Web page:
Category: Sailing

Outboard update, staying in the old slip, rowing my dinghy

Greg and I went down to the marina last weekend, to see what we could see. Our plan was to spin Elska around in her slip, bring her engine close to the dock, and remove the carburetor for a good cleaning. Seemed easy enough.

Years ago, probably 1996 or so, I bought my second dilapidated VW bus – my 4th Volkswagon in total (and my last). Sitting one afternoon in a Volkswagon IRC chatroom (ANYONE REMEMBER IRC?), a few of the guys inspired me to try doing a tune-up by myself. I was in the same position I am with my boat, unable to get the damn thing out of the driveway. I went to a local auto parts store and bought oil and spark plugs and a bunch of tools and other random stuff I don’t remember, and a few days later I got back in that chatroom, announced my intentions, and went to work. I alternated going out to the bus, and back in the house to my adorable orange iMac to tell them what I was doing and how it was going. They led me through an oil change and a tune-up, it was brilliant. And it worked. I drove her out of the driveway that afternoon, triumphant. I figured if I could pull that off, this little outboard wasn’t going to stymy me.

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Engine update, and the utter enticement of the Race to Alaska, and a snail.

Last night I went to a meeting of the Puget Sound Cruising Club, a group I’ve known about for a couple of years but just never got the chance to connect with. I happened to check their event schedule a couple weeks ago, and lo and behold: they were doing a talk on the Race to Alaska. A few days ago I posted a link to the R2AK on Facebook with a message that went something like, “Who’s crazy enough to do this with me?” I deleted it seven minutes later (there were no replies). I didn’t want to hear how crazy it was, nor did I want to project onto everyone my fear that any person in their right mind who knows me and knows the state of my health would laugh out loud at such a thought. This race to Alaska involves piloting an engineless craft, all the way from Port Townsend, Washington to Ketchikan, Alaska. People go in multihulls, monohulls, kayaks, rowboats, even tiny paddleboards. It’s  750 grueling miles through freezing, moody, and treacherous water, and you have to run the whole thing entirely by sailing, or pedaling (yes, pedaling), or rowing, or paddling, or some combination of these.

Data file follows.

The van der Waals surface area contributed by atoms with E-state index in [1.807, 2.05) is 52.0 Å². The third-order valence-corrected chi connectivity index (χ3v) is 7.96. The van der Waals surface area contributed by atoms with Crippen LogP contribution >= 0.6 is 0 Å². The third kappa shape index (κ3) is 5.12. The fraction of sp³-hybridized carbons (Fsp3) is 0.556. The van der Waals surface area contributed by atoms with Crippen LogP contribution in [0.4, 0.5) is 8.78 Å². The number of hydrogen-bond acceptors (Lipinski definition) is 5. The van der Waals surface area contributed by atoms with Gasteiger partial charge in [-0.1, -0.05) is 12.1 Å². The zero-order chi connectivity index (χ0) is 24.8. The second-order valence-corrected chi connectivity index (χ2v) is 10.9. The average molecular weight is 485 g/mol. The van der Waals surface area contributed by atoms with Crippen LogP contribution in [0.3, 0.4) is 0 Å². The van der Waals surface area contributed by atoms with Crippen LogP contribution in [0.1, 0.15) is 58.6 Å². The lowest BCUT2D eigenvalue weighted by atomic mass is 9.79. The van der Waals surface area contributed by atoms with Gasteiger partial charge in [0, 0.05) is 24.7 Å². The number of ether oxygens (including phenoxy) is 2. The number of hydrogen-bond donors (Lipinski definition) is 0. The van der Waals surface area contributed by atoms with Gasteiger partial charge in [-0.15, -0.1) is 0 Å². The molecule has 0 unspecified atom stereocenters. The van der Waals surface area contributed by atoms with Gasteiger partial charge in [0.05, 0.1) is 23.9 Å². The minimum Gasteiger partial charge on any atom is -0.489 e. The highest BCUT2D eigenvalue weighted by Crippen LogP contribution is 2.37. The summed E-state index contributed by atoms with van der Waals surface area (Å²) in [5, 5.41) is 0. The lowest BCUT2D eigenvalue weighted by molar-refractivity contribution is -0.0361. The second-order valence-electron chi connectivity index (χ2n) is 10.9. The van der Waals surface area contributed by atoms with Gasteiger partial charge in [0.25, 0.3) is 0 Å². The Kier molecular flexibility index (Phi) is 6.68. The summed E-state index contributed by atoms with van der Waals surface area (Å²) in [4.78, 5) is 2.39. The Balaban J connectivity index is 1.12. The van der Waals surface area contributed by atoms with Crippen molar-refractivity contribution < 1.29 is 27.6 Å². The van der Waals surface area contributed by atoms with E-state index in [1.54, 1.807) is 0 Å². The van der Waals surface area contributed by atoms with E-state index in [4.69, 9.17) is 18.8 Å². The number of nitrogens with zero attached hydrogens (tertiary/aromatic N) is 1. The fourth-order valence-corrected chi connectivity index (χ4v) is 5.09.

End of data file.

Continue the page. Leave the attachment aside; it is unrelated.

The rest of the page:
Check out this video. And yeah, that’s the gorgeous sound of a Maori Haka dance, and yep, they got permission to use it.

Me? Mostly sedentary, with chronic fatigue and fibromyalgia, around eighty pounds overweight, can’t walk a block without giving my lungs a pep talk. Yes, I’m in a yoga teacher training program, but that’s mostly so I can learn for myself. It’s impossible right now for me to teach an entire 90-minute class, even if I wasn’t doing all the poses myself. And then beyond that, even assuming I was healthy enough, I haven’t sailed enough. I’ve never anchored my boat, I’ve never gotten caught in a storm, I’ve only ever camped overnight on board twice. I’ve never been tested. The whole idea is irrational and foolish, and even dangerous.

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Outboard engine progress, part 2. (Thanks, Elaine!) Also, engines aren't so bad.

This is a follow-up to this post about my outboard not working right.